Whose Rights? Re-visiting Inter-country Adoptions Dilemmas from a Children’s Rights Perspective

Misca, Gabriela (2009) Whose Rights? Re-visiting Inter-country Adoptions Dilemmas from a Children’s Rights Perspective. In: UNSPECIFIED.

View this record at http://eprints.worc.ac.uk/4443/

Abstract

Using as example the inter-country adoptions from Romania during 1990s, this paper aims to revisit some of the dilemmas in inter-country adoption, reflecting on the positive opportunities that inter-country adoption offers to children and those opportunities ‘denied’. Recent studies of inter-country adoption show its significant growth over the past decades and its changing nature over time, the humanitarian motivation gradually being taken over by the demand from childless couples from industrialised countries. In this process, the child’s interests could easily become disregarded. In this context, from the early 1990s onwards, inter-country adoption became the subject of international regulation, reflected mainly in the work of the 1993 Hague Convention on Inter-country Adoption. During early 1990s, Romania accounted for over a third of the total annual figure for inter-country adoptions throughout the world. The exodus of children from Romania was triggered by media images of extremely poor childcare institutions after the fall of the communist regime in 1989. Numerous Western European and North American childless couples, faced with a short supply of adoptable (white) children, seized the opportunity to adopt a Romanian child. There was also significant international pressure on the Romanian Government to open up to international adoption. Researchers and practitioners in the area of child development seized the opportunity to study the ‘natural experiment’ created by the adoption of Romanian children into foreign families worldwide. Studies conducted in the main receiving countries (UK, USA, Canada) brought new insights regarding the development of children adopted internationally. The conclusions reported to date from such longitudinal studies point towards a remarkable resilience in development, undoubtedly facilitated by the opportunities (economic well-being) inter-country adoption offered to these children, although with certain caveats. However, it is yet to be ascertained the impact of inter-country adoption on their identity formation, as some of these children are now approaching adolescence/adulthood.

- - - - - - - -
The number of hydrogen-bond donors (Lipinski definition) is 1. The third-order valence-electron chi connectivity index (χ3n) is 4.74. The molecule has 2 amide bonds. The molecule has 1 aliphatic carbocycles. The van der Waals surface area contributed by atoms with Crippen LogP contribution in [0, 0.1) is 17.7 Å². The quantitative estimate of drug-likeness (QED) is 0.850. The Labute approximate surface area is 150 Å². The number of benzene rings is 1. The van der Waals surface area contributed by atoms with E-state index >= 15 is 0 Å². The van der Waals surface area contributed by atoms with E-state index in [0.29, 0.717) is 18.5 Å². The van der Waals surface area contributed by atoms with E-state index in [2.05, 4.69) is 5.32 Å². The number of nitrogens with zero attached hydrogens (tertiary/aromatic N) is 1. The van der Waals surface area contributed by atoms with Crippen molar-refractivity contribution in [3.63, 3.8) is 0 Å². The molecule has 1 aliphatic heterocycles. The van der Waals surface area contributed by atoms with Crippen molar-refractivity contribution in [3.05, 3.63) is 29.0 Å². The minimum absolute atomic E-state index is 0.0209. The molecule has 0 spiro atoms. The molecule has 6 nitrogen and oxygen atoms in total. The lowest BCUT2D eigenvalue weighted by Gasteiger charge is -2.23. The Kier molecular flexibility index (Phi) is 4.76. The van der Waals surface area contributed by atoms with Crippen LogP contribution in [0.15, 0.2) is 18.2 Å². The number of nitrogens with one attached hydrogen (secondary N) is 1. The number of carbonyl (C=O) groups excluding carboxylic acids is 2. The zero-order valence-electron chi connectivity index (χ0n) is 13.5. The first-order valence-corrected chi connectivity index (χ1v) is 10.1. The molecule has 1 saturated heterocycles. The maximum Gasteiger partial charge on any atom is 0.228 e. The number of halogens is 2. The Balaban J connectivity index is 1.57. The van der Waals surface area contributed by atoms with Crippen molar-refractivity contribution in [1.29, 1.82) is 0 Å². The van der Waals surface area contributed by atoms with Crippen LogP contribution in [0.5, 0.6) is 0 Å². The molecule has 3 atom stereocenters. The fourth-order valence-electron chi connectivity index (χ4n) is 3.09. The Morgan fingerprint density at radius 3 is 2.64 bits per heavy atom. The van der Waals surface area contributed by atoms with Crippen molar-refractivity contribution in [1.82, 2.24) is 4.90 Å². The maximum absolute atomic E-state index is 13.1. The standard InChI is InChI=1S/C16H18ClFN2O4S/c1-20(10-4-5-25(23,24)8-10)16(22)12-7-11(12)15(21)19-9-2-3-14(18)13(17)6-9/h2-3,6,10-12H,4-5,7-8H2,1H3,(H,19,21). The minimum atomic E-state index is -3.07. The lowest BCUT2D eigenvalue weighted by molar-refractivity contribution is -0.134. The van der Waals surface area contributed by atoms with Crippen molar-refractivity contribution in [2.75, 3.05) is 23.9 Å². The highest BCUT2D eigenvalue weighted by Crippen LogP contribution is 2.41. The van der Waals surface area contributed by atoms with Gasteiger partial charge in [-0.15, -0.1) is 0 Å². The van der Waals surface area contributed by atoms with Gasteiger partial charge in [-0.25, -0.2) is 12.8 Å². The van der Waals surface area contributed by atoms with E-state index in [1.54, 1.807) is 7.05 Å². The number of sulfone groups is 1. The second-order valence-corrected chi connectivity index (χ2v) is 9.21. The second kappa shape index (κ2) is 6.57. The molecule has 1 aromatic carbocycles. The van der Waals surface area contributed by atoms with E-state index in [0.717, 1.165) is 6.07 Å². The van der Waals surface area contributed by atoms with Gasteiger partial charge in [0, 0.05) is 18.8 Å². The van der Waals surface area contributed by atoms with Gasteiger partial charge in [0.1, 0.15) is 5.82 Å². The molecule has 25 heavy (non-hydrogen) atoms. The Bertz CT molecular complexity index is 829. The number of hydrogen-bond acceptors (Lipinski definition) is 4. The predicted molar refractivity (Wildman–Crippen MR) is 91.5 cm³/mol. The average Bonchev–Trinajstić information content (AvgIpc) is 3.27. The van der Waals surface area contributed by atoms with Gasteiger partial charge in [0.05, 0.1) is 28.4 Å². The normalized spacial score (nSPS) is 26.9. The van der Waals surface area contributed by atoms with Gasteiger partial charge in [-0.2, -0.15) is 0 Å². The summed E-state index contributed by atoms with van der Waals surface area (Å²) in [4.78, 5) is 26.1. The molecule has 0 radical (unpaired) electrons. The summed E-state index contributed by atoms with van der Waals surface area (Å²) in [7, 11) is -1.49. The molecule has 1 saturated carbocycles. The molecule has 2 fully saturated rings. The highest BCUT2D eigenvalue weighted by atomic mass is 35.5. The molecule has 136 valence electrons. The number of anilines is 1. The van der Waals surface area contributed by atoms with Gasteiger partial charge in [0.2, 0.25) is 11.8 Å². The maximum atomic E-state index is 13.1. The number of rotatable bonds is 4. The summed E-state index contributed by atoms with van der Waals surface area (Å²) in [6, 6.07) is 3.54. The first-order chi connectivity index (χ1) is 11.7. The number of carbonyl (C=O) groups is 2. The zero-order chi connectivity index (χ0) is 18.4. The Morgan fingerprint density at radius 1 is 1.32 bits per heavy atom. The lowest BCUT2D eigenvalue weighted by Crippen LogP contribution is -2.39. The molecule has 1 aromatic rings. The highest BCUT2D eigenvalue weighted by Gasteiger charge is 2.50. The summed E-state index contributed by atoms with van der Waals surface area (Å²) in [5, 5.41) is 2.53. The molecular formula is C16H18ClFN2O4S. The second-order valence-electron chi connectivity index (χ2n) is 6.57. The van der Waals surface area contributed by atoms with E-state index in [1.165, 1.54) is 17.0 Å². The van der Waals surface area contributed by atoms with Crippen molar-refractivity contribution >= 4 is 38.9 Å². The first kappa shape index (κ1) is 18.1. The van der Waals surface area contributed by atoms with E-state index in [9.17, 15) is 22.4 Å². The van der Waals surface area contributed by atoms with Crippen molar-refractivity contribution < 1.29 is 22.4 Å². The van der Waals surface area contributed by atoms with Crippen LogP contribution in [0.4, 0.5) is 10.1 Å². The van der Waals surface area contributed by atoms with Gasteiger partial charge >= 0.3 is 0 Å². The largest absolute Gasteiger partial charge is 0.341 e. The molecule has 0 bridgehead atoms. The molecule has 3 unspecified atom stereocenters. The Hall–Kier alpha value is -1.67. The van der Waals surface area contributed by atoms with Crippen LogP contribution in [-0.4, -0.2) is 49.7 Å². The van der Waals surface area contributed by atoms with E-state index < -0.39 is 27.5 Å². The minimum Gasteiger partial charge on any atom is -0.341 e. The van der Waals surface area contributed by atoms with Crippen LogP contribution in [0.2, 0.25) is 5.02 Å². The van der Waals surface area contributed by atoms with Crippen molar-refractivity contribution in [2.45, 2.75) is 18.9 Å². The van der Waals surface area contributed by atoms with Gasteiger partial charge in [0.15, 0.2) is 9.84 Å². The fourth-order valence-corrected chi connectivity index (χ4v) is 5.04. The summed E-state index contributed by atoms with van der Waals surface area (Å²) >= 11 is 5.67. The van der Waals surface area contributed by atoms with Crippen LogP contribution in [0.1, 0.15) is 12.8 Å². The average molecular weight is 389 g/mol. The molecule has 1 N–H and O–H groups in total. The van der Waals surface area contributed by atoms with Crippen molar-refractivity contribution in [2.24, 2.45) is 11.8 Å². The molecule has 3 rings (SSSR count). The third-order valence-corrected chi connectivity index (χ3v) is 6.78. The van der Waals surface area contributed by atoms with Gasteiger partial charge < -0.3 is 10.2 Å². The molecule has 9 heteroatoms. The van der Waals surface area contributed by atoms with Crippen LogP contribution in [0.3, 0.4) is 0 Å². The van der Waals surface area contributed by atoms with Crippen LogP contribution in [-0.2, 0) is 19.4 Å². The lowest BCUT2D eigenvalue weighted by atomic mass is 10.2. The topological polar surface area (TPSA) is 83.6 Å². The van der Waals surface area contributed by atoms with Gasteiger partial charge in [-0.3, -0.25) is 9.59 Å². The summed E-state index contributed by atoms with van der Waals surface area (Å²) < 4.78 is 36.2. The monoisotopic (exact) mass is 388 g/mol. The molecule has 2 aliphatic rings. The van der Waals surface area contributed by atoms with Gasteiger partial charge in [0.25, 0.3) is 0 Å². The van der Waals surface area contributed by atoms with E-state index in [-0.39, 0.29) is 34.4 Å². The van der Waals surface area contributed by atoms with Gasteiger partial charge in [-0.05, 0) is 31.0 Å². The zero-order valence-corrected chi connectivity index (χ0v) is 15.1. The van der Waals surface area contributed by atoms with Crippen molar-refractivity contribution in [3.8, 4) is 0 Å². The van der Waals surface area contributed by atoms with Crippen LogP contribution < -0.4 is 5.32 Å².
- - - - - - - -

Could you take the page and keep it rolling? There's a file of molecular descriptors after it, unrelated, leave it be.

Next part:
Item Type: Conference or Workshop Item
Keywords: BF Psychology, H Social Sciences (General), K Law (General)
Members: University of Worcester
Depositing User: ULCC Admin
Date Deposited: 08 Nov 2016 13:16
Last Modified: 08 Nov 2016 13:16
URI: http://collections.crest.ac.uk/id/eprint/13845

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